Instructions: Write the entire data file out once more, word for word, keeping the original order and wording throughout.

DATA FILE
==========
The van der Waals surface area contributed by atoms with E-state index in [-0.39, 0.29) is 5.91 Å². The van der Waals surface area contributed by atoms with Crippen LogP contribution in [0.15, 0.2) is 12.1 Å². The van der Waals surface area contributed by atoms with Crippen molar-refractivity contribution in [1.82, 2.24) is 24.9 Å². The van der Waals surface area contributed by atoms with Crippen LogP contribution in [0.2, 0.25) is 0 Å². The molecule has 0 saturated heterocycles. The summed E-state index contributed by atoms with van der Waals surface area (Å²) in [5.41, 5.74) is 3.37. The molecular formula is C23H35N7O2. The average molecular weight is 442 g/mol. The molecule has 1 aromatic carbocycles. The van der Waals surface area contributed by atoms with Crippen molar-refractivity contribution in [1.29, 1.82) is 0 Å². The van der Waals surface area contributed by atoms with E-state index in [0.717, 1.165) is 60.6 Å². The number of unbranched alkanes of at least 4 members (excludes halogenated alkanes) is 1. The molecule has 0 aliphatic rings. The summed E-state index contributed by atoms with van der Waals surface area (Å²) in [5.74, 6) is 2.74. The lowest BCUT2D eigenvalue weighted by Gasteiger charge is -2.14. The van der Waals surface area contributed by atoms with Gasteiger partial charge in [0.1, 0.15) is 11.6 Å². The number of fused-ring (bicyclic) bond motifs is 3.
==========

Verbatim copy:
The van der Waals surface area contributed by atoms with E-state index in [-0.39, 0.29) is 5.91 Å². The van der Waals surface area contributed by atoms with Crippen LogP contribution in [0.15, 0.2) is 12.1 Å². The van der Waals surface area contributed by atoms with Crippen molar-refractivity contribution in [1.82, 2.24) is 24.9 Å². The van der Waals surface area contributed by atoms with Crippen LogP contribution in [0.2, 0.25) is 0 Å². The molecule has 0 saturated heterocycles. The summed E-state index contributed by atoms with van der Waals surface area (Å²) in [5.41, 5.74) is 3.37. The molecular formula is C23H35N7O2. The average molecular weight is 442 g/mol. The molecule has 1 aromatic carbocycles. The van der Waals surface area contributed by atoms with Crippen molar-refractivity contribution in [1.29, 1.82) is 0 Å². The van der Waals surface area contributed by atoms with E-state index in [0.717, 1.165) is 60.6 Å². The number of unbranched alkanes of at least 4 members (excludes halogenated alkanes) is 1. The molecule has 0 aliphatic rings. The summed E-state index contributed by atoms with van der Waals surface area (Å²) in [5.74, 6) is 2.74. The lowest BCUT2D eigenvalue weighted by Gasteiger charge is -2.14. The van der Waals surface area contributed by atoms with Gasteiger partial charge in [0.1, 0.15) is 11.6 Å². The number of fused-ring (bicyclic) bond motifs is 3.